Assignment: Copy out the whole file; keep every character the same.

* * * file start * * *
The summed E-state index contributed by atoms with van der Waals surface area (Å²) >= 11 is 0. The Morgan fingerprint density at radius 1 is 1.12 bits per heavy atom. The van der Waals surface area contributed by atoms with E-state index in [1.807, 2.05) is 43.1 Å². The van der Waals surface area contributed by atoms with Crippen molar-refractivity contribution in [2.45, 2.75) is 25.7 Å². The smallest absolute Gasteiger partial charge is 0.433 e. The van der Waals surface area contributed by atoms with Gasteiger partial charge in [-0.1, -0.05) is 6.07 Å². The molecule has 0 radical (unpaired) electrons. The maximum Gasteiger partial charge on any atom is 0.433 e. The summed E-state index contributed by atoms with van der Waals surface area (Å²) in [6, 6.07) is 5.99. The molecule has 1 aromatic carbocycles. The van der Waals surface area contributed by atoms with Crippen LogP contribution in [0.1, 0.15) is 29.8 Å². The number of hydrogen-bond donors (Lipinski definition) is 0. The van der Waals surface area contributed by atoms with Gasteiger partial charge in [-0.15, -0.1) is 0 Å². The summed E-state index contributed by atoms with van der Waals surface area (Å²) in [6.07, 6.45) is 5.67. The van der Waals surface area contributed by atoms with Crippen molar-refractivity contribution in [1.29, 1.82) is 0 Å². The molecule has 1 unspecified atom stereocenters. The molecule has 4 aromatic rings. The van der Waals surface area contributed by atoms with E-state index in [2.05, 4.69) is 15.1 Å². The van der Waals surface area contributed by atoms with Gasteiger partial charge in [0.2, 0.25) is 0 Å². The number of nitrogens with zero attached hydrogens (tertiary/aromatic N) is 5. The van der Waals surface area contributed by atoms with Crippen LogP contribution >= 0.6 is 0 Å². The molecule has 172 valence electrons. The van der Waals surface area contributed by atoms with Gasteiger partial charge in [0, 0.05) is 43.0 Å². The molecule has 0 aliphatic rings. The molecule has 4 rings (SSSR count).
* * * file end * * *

The summed E-state index contributed by atoms with van der Waals surface area (Å²) >= 11 is 0. The Morgan fingerprint density at radius 1 is 1.12 bits per heavy atom. The van der Waals surface area contributed by atoms with E-state index in [1.807, 2.05) is 43.1 Å². The van der Waals surface area contributed by atoms with Crippen molar-refractivity contribution in [2.45, 2.75) is 25.7 Å². The smallest absolute Gasteiger partial charge is 0.433 e. The van der Waals surface area contributed by atoms with Gasteiger partial charge in [-0.1, -0.05) is 6.07 Å². The molecule has 0 radical (unpaired) electrons. The maximum Gasteiger partial charge on any atom is 0.433 e. The summed E-state index contributed by atoms with van der Waals surface area (Å²) in [6, 6.07) is 5.99. The molecule has 1 aromatic carbocycles. The van der Waals surface area contributed by atoms with Crippen LogP contribution in [0.1, 0.15) is 29.8 Å². The number of hydrogen-bond donors (Lipinski definition) is 0. The van der Waals surface area contributed by atoms with Gasteiger partial charge in [-0.15, -0.1) is 0 Å². The summed E-state index contributed by atoms with van der Waals surface area (Å²) in [6.07, 6.45) is 5.67. The van der Waals surface area contributed by atoms with Crippen molar-refractivity contribution in [1.29, 1.82) is 0 Å². The molecule has 1 unspecified atom stereocenters. The molecule has 4 aromatic rings. The van der Waals surface area contributed by atoms with E-state index in [2.05, 4.69) is 15.1 Å². The van der Waals surface area contributed by atoms with Gasteiger partial charge in [0.2, 0.25) is 0 Å². The number of nitrogens with zero attached hydrogens (tertiary/aromatic N) is 5. The van der Waals surface area contributed by atoms with Crippen LogP contribution >= 0.6 is 0 Å². The molecule has 172 valence electrons. The van der Waals surface area contributed by atoms with Gasteiger partial charge in [0, 0.05) is 43.0 Å². The molecule has 0 aliphatic rings. The molecule has 4 rings (SSSR count).